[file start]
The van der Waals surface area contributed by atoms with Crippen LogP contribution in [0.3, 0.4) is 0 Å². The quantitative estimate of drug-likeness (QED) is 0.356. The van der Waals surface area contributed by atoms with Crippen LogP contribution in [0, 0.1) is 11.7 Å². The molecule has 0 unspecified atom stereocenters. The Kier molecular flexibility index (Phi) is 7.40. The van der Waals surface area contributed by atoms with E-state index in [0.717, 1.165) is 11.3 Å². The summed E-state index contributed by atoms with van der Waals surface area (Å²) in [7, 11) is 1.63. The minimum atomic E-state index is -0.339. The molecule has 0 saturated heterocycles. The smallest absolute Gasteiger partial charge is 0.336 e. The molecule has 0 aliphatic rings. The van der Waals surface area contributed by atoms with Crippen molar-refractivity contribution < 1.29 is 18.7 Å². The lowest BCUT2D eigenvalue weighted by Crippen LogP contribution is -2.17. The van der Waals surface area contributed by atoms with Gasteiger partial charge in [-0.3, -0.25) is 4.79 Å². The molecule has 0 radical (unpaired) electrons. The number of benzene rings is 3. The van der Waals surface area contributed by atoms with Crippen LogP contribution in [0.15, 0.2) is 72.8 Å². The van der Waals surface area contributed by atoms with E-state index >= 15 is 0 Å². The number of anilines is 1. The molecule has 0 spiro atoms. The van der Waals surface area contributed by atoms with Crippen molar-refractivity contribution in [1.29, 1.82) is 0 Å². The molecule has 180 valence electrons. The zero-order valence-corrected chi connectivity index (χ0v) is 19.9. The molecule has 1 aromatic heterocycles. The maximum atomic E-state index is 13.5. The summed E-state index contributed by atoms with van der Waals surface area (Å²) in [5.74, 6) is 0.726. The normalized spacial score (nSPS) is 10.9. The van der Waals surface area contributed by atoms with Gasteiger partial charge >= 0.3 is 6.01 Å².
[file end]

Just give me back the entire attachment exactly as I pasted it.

The van der Waals surface area contributed by atoms with Crippen LogP contribution in [0.3, 0.4) is 0 Å². The quantitative estimate of drug-likeness (QED) is 0.356. The van der Waals surface area contributed by atoms with Crippen LogP contribution in [0, 0.1) is 11.7 Å². The molecule has 0 unspecified atom stereocenters. The Kier molecular flexibility index (Phi) is 7.40. The van der Waals surface area contributed by atoms with E-state index in [0.717, 1.165) is 11.3 Å². The summed E-state index contributed by atoms with van der Waals surface area (Å²) in [7, 11) is 1.63. The minimum atomic E-state index is -0.339. The molecule has 0 saturated heterocycles. The smallest absolute Gasteiger partial charge is 0.336 e. The molecule has 0 aliphatic rings. The van der Waals surface area contributed by atoms with Crippen molar-refractivity contribution < 1.29 is 18.7 Å². The lowest BCUT2D eigenvalue weighted by Crippen LogP contribution is -2.17. The van der Waals surface area contributed by atoms with Gasteiger partial charge in [-0.3, -0.25) is 4.79 Å². The molecule has 0 radical (unpaired) electrons. The number of benzene rings is 3. The van der Waals surface area contributed by atoms with Crippen LogP contribution in [0.15, 0.2) is 72.8 Å². The van der Waals surface area contributed by atoms with E-state index >= 15 is 0 Å². The number of anilines is 1. The molecule has 0 spiro atoms. The van der Waals surface area contributed by atoms with Crippen molar-refractivity contribution in [1.29, 1.82) is 0 Å². The molecule has 180 valence electrons. The zero-order valence-corrected chi connectivity index (χ0v) is 19.9. The molecule has 1 aromatic heterocycles. The maximum atomic E-state index is 13.5. The summed E-state index contributed by atoms with van der Waals surface area (Å²) in [5.74, 6) is 0.726. The normalized spacial score (nSPS) is 10.9. The van der Waals surface area contributed by atoms with Gasteiger partial charge >= 0.3 is 6.01 Å².